Several private institutions have introduced tuition price-matching programs to grow their applicant pool and compete with state flagship universities, Melissa Korn writes for the Wall Street Journal.
Beginning next fall, Oglethorpe University's Flagship 50 program will allow qualified students to pay the same tuition and fees that they would pay at their home state's flagship institution. To qualify for the program, students must have at least a 3.5 GPA and a minimum 1250 SAT or 26 ACT score.
The university hopes that the price-matching program will dispel misconceptions about the affordability of a private college education, writes Korn. "Many students and their families believe they must attend a large state school because they can't afford a private college education," Oglethorpe President Larry Schall told Atlanta Business Chronicle. "Because of perceived costs, many of those students never even apply to a small private college like Oglethorpe. We want to change those misconceptions."
Robert Morris University's (RMU) price-matching program targets a narrower set of applicants: Pennsylvanian students who were also accepted into either the University of Pittsburgh (Pitt) or Pennsylvania State University (PSU). The program will match the average in-state tuition at Pitt and PSU and include a $3,000 scholarship.
"The Public Price Match Plus is one more way that RMU demonstrates that it is big enough to matter, yet small enough to care," Wendy Beckemeyer, vice president for enrollment management at RMU, told the Pittsburgh Post-Gazette.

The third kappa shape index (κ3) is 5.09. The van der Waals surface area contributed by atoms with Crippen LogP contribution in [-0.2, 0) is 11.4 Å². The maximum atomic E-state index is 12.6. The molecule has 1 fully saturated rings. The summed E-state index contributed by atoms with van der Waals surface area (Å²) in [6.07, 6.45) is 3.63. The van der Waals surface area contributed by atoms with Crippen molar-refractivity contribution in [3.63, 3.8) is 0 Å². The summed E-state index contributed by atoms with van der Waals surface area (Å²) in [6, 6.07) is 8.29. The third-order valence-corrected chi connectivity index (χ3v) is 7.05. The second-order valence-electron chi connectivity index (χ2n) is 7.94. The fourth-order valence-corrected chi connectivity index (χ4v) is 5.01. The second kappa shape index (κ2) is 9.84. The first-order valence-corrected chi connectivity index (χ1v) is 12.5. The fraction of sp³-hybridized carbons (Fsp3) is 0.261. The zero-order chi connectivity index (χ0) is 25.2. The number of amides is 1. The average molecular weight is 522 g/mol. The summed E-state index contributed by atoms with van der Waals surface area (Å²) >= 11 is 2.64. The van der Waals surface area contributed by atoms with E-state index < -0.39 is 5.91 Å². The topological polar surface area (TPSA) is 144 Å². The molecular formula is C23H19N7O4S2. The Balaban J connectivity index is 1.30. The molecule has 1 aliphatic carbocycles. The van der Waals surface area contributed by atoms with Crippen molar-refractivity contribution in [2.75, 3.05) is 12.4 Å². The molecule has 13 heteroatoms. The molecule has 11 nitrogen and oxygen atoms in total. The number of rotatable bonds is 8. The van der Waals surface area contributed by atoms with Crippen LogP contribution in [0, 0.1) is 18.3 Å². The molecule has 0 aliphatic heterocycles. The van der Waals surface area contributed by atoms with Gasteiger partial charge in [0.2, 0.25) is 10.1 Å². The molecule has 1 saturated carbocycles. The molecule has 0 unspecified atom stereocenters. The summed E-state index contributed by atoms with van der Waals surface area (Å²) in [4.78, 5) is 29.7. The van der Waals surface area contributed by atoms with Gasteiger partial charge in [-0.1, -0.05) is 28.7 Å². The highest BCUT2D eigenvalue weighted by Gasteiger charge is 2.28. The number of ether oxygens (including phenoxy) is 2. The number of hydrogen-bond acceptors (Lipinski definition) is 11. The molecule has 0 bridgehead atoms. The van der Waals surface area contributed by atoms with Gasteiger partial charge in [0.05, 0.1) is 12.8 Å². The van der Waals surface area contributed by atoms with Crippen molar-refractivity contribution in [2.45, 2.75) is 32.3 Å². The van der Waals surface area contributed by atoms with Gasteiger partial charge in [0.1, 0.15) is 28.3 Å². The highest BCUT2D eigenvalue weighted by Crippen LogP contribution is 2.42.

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While tuition price-matching programs are rare, they're not unheard of, Josh Moody writes for Forbes. The University of Maine (UMaine), a public institution, introduced a recruitment plan to cut tuition for some out-of-state students in 2015. UMaine's Flagship Match policy charges qualified students the same tuition that they would pay at their home state's flagship institution.
This competitive recruitment plan, along with other new recruitment efforts, led to a 54% jump in freshman commitments, Rick Seltzer wrote for Inside Higher Ed in 2016. UMaine officials say the success of the Flagship Match policy was supported by accompanying out-of-state recruitment efforts, ranging from billboards to conversations with high school guidance counselors.
In addition to boosting commitments, UMaine's out-of-state recruitment strategy also brought in more enrollments and more diversity. While the average SAT score did fall 10 points, UMaine admitted 17% more students than the year before. School officials created the first university-wide wait list, and they were able to shape a more diverse incoming class. Compared with the 2016 freshmen class, the 2017 one had 53% more black students and 49% more Hispanic students (Korn, Wall Street Journal, 9/3; Moody, Forbes, 8/29; Schackner, Pittsburgh Post-Gazette, 8/27; UMaine site, accessed 9/12).
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